Favorite Uncle: Bert Jansch was already enjoying a career resurgence when the freaky folks adopted him and made him famous all over again.
Fingerpicking maven Bert Jansch enjoys a late-career reappraisal
By Paul Davis
SAY WHAT you will about Devendra Banhart and his sometimes-maligned freak-folk ilk: those kids know their obscurant folk history, and they pay homage to their forebears at every opportunity. Perhaps one of the most notable '60s folk performers to be restored to prominence by Banhart's midas touch, hippie fingerpicker par excellence Bert Jansch has enjoyed the fruits of the past few years' reinvigorated interest in the eccentric, homemade folk sound of the late '60s and early '70s.
The thing about these latter-day reappraisals is that they come at the oddest of times: Jansch has long been a hero to guitar players who valued intricacy and songcraft over flash and fireworks. Smiths guitarist Johnny Marr has been an avowed Janschian for years, as has Brit chanteuse Beth Orton, yet it's only in the past handful of years that the Jansch appreciation train has reached critical mass. Once relegated to cutout bins and self-releasing albums, Jansch teamed up with tastemaking American indie label Drag City for his latest release, The Black Swan. For Jansch, however, it's just another step in a career that has ebbed and flowed but never stalled for lack of creativity or production.
Jansch is the archetypically articulate yet self-effacing Brit; he regards this late-career visitation from the goddess Fame with the bemusement unique to his countrymen. When asked why he thinks people have rediscovered his music now, Jansch hazards a modest guess. "I always think the younger generation latches onto stuff their parents were into," he says. "It comes around in cycles, people discover the music, and then the parents get enthused again."
A literate finger-style player who came of age listening to the likes of Big Bill Broonzy and Davy Graham, Jansch has influenced countless players since the release of his 1965 self-titled album, including '70s icons like Jimmy Page, Neil Young and Nick Drake and Britpop titans such as Marr and Suede's Bernard Butler. So while Banhart and his friends may have rekindled interest in him stateside, they are far from the first to worship at the altar of Jansch. His resurgence in popularity began with the 2000 release of Crimson Moon, as the player who had been relegated to obscurity and best-kept-secret status during the '80s and '90s was rediscovered by a new generation. Crimson Moon featured appearances by Marr and Butler and was commemorated by a British TV documentary that drew far more attention to Jansch than he had enjoyed since the early-'70s heyday of Pentangle, the folk supergroup he formed with John Renbourn.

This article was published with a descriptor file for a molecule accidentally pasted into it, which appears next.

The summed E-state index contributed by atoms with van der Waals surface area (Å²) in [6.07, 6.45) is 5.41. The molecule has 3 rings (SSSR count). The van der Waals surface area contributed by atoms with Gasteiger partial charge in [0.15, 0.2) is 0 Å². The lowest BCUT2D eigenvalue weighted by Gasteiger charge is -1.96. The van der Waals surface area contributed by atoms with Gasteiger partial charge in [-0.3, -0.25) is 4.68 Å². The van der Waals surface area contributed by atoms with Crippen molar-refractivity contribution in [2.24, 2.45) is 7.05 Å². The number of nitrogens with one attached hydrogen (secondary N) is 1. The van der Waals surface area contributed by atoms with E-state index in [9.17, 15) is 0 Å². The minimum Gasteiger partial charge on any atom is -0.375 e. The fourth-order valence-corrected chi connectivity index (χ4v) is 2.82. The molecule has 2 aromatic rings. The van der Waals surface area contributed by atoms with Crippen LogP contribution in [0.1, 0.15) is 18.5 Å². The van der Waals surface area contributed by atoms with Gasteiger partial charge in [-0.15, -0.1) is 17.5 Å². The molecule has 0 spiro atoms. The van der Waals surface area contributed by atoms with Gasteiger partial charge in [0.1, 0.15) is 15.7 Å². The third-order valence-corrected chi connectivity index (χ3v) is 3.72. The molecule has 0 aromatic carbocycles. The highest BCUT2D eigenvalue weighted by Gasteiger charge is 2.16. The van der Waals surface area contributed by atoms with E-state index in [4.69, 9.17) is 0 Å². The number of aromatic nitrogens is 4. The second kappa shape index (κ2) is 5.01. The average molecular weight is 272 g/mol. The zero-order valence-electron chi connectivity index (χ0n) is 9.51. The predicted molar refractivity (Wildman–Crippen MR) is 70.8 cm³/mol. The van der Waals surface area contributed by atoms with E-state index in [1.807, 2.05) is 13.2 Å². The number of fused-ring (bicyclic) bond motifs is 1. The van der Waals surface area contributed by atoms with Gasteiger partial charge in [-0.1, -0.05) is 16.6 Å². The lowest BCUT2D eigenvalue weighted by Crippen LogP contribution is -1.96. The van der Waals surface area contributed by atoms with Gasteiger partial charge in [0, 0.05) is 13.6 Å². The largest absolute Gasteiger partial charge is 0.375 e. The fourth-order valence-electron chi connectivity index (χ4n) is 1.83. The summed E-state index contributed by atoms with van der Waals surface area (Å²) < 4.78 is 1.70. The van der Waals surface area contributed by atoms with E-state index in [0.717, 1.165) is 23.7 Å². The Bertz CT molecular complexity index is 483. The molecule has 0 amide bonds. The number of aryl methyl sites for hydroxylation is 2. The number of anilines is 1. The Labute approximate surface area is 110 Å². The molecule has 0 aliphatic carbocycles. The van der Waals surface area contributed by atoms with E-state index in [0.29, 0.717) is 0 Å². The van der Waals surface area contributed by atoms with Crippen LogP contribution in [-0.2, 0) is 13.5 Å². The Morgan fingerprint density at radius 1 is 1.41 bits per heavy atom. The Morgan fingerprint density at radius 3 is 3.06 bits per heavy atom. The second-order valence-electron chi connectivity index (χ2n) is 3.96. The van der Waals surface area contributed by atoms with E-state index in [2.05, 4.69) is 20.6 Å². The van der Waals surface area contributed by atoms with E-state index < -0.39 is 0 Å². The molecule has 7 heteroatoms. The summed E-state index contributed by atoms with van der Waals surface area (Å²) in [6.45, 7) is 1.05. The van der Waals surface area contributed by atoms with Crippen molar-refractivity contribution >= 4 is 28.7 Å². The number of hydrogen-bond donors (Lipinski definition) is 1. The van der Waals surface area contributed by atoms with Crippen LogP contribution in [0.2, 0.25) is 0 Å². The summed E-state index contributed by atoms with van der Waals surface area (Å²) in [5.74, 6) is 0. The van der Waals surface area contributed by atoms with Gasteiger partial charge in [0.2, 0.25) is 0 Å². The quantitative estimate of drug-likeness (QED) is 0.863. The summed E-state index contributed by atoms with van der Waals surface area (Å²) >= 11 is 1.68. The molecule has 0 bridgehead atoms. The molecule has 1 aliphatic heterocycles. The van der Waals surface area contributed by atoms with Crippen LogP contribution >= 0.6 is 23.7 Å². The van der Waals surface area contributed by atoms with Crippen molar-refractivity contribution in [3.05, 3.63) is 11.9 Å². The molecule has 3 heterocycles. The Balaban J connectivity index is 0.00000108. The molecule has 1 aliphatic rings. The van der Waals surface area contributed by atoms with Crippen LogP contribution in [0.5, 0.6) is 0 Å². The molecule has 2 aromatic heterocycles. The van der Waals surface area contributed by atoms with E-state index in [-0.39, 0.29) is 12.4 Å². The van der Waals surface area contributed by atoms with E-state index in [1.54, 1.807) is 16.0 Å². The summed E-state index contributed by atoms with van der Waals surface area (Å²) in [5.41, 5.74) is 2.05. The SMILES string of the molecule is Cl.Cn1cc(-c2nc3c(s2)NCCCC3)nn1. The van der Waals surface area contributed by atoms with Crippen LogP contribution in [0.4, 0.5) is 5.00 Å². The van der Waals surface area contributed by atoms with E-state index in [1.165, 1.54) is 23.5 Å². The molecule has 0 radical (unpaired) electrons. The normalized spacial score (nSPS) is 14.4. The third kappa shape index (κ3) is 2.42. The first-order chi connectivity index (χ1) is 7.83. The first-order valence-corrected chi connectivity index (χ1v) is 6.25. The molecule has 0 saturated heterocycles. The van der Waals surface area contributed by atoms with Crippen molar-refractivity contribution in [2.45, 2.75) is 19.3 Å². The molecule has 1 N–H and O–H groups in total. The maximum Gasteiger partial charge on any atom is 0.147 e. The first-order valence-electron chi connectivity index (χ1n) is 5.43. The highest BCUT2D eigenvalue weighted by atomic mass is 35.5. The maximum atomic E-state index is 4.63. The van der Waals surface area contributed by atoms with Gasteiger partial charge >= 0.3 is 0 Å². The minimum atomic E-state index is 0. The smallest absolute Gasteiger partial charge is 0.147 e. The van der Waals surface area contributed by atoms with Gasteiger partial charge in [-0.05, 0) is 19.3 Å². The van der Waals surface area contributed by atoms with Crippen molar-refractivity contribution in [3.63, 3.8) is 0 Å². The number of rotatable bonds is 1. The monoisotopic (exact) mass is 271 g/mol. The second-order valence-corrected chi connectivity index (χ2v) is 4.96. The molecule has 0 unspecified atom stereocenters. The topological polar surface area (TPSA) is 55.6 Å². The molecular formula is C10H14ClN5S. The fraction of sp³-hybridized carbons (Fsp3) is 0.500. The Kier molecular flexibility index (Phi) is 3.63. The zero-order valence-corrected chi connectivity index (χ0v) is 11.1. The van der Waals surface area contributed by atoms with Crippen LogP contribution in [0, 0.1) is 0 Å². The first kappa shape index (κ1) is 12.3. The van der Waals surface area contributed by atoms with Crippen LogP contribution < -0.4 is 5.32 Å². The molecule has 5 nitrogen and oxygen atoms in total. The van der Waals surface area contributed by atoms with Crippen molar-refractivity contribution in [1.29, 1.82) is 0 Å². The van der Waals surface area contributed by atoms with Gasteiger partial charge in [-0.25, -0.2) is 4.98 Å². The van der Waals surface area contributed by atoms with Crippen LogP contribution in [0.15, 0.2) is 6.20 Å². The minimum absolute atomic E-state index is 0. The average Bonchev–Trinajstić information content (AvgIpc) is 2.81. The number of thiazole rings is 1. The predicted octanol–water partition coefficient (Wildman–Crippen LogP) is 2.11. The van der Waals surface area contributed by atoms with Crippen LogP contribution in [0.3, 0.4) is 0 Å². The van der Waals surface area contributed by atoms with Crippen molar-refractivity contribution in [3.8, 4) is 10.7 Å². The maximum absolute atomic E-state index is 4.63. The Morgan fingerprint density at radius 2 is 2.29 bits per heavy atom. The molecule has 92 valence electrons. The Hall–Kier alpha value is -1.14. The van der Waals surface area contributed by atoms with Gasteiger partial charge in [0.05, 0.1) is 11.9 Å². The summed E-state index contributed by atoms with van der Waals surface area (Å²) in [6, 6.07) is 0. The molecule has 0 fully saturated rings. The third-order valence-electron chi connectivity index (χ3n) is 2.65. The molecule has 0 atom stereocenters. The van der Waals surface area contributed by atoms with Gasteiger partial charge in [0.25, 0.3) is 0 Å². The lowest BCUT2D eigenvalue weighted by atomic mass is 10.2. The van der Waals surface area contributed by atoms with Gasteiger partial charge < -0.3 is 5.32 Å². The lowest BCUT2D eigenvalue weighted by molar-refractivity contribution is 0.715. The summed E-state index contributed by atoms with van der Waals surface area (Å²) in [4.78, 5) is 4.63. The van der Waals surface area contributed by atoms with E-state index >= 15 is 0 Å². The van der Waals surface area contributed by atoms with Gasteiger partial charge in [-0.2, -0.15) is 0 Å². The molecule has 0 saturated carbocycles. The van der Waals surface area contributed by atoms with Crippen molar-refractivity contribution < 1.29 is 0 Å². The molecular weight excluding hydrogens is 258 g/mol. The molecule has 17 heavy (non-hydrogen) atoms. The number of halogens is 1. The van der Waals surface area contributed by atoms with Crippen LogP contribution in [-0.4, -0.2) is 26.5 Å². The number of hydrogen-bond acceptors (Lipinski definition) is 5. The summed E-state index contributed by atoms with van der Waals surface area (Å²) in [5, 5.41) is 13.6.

In the past few years, elbow-rubbing with some of the luminaries of the contemporary indie folk community has raised Jansch's profile in America to a greater level than he's ever enjoyed. On The Black Swan, Jansch teams up with a veritable who's-who of indie artists and folk luminaries, including Orton, Banhart, Helena Espvall of Espers and Kevin Barker. While the California young bucks are relatively recent additions to the Jansch love train, he and Orton have a longer-running creative appreciation for each other and an ongoing friendship. Jansch explains, "I've known Beth for a couple of years—she actually came to me asking that I give her guitar lessons to begin with. It's amusing to me—she doesn't need lessons!"
Jansch hooked up with Banhart as an extension of a recording project he was working on at his home studio, where Jansch does all his recording, preferring the freedom to "constantly update my equipment and record when I fancy it." He began searching for a professional producer and approached Noel Georgson of Banhart's band. Jansch ended up playing as a member of Banhart's band in 2005, when he came to the United States to perform at the Bridge School Benefit, run by one of Jansch's most venerable and vocal acolytes. Indeed, Neil Young perhaps best summed up the unapologetic fandom that Jansch inspires in his famous and virtuosic followers, once declaring that "as much of a great guitar player as Jimi [Hendrix] was, Bert Jansch is the same thing for acoustic guitar ... and my favorite."
Bert Jansch performs Saturday, Aug. 25, at 8pm at the Brookdale Lodge, 11570 Hwy. 9, Brookdale. Tickets are $22 adv/$25 door. (831.338.6433)
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